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Lecture #14:  Working with RSA

I described the Diffie-Hellman and RSA protocols again. I then tried to explain that efficient solution of the Discrete Logarithm problem and Factoring would lead to "breaking" of Diffie-Hellman and RSA respectively. Here "efficiency" is most important. I mentioned that the security of these protocols rested upon the unproved but heuristically valid assumptions that the associated problems were too hard. No one knew how to efficiently attack them (a house built upon sand?).

I had previously remarked that at a school the size of Rutgers, 60 or 70 people probably could read any person's e-mail. I read a communication from Chuck Hedrick (in charge of computers in New Brunswick) on use of encryption at Rutgers. Encryption is certainly recommended for communication of such things as social security numbers and passwords. He hopes that in the future encryption like PGP (a generally available public key encryption system) will be easier to use here.

I moved on to implementation. I remarked that I had constructed an environment for people to work on RSA. How did I do it? First, I had to choose some large primes, in my case about 20 digits long (so the primes were about 1020 in size). How could I get them? Well, in fact, by guessing. Although primes tend to get more sparse as numbers increase in size, at about 20 digits about 2 percent of all numbers are prime. So you pick a number, check if it is prime, and discard otherwise. On average, you get a prime fairly quickly: this is all automated in Maple, although I did not go into details. I was asked and was able to contrast prime checking and factoring. There are better, faster algorithms for prime checking than there are for factoring. I did not go into a discussion of probabilistic prime checking!

I then asked how Maple computed AB mod C. I suggested the following:

  1. Maple first computes AB.
  2. It divides the result by C.
  3. It reports the remainder.
I remarked that this is almost what Maple does. Some students had already run into the "Object too large" error in Maple while doing the Diffie-Hellman assignment. I explained that people who install Maple tell it what size the storage space can be, so there is in reality always a limit on storage size. If Maple does step 1, then there will be lots of problems with the integers that I need to use for the RSA exercise: 40 digit numbers. AB would be ENORMOUS! So we decided that Maple could handle this by doing each computation mod C, and there would be no need to keep more than 40 or so digits at each stage. I don't think I explained this well: e.g., that X*Y mod C equals (X mod C)*(Y mod C) mod C.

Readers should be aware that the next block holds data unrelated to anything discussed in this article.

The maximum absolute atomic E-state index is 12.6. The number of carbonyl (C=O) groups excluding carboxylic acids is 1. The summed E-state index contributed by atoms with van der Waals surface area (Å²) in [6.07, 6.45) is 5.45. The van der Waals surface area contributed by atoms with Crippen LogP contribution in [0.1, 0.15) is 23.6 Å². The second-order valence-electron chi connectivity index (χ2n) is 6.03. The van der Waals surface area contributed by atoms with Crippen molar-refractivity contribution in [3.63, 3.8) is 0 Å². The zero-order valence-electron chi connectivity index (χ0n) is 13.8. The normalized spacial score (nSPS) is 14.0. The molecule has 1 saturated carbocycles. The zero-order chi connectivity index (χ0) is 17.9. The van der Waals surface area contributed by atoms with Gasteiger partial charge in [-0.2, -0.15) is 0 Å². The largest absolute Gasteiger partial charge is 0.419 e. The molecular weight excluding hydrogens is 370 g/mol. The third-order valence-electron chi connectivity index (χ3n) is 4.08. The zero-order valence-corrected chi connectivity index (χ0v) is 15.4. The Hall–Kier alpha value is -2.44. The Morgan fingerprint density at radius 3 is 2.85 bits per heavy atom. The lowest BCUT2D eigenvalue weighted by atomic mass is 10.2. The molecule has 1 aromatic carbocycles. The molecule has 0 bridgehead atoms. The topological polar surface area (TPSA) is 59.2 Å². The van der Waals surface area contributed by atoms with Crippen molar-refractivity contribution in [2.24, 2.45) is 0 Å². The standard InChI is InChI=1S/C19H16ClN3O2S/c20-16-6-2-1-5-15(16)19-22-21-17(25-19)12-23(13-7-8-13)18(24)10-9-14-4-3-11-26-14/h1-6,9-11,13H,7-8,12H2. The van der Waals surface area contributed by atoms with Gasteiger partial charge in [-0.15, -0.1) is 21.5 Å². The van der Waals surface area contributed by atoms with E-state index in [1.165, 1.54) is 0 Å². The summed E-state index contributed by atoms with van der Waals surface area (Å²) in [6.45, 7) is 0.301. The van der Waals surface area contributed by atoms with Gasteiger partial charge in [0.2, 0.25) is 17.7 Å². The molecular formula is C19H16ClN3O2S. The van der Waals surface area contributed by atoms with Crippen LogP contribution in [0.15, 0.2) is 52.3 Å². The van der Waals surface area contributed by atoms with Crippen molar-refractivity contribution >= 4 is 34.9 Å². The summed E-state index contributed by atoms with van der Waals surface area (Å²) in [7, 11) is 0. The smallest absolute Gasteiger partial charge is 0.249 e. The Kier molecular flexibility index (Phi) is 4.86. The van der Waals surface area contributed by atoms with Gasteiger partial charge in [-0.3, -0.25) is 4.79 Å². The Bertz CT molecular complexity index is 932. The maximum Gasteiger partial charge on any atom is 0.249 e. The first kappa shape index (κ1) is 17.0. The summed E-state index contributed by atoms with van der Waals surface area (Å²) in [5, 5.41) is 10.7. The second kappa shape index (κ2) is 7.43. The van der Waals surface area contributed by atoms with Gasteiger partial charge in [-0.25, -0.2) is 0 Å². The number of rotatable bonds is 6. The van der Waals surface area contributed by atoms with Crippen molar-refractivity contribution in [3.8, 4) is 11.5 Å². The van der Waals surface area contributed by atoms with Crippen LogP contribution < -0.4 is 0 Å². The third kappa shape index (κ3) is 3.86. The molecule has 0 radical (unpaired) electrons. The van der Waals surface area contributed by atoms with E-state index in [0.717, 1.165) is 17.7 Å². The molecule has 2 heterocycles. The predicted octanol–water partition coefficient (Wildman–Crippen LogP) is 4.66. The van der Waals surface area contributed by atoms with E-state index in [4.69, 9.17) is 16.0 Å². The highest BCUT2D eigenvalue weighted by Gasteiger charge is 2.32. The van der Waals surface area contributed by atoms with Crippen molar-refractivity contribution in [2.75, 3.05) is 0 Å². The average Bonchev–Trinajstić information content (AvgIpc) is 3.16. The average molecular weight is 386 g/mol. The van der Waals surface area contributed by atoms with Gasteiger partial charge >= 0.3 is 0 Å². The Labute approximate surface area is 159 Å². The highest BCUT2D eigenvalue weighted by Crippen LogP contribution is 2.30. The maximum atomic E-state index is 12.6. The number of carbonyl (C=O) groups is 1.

But then I remarked that computing AB directly would take too darn long: we'd need to multiply A by itself B (well, really, B-1) times. I tried to estimate how long such a computation would take, assuming multiplication would take 10-10 seconds so that I would need 1020 seconds. All of this with the most optimistic estimates would take about 102 years (actually, better estimates would be a thousand or ten thousand years!). So how can we compute AB? I think all this discussion, with much juggling of exponents, went by too fast and may not have been well understood.

We analyzed how to compute A20. The straightforward way needed 19 multiplications. A student suggested computing A2 and then getting the 10th power of that -- needing only 10 multiplications. Further analysis revealed even further savings by repeated squaring.

We analyzed how to compute A46 by repeated squaring, which I (slightly inaccurately) called the "Russian peasant method". Perhaps I should have called it "divide-and-conquer", only that's not correct either. It resulted in considerable savings. I said that this was tied up with binary notation, and I would describe it after vacation.

I asked finally how Alice, in getting the message, "I love you," from Bob could be sure it was indeed sent by Bob. So we discussed digital signatures and how RSA could be used for this. I went over this very quickly and it isn't clear to me that most people understood. I remarked on the policy implications for this, and said that there were bills concerning digital signatures currently being considered by the U.S. Congress. I should emphatically have asked students to read the appropriate section if Beutelspacher's book -- I did last semester, but forgot this time. This would have helped them understand the material in the next class.

I gave out the rather elaborate RSA assignments, including both RSA implementation exercises (a web page and e-mail messages) and the policy assignments. Note that the "breaking RSA" part of the RSA assignment requires that students discover (for themselves or with help?) how Maple can be asked to factor integers.

I wrote some simple Maple routines to construct the RSA assignments.

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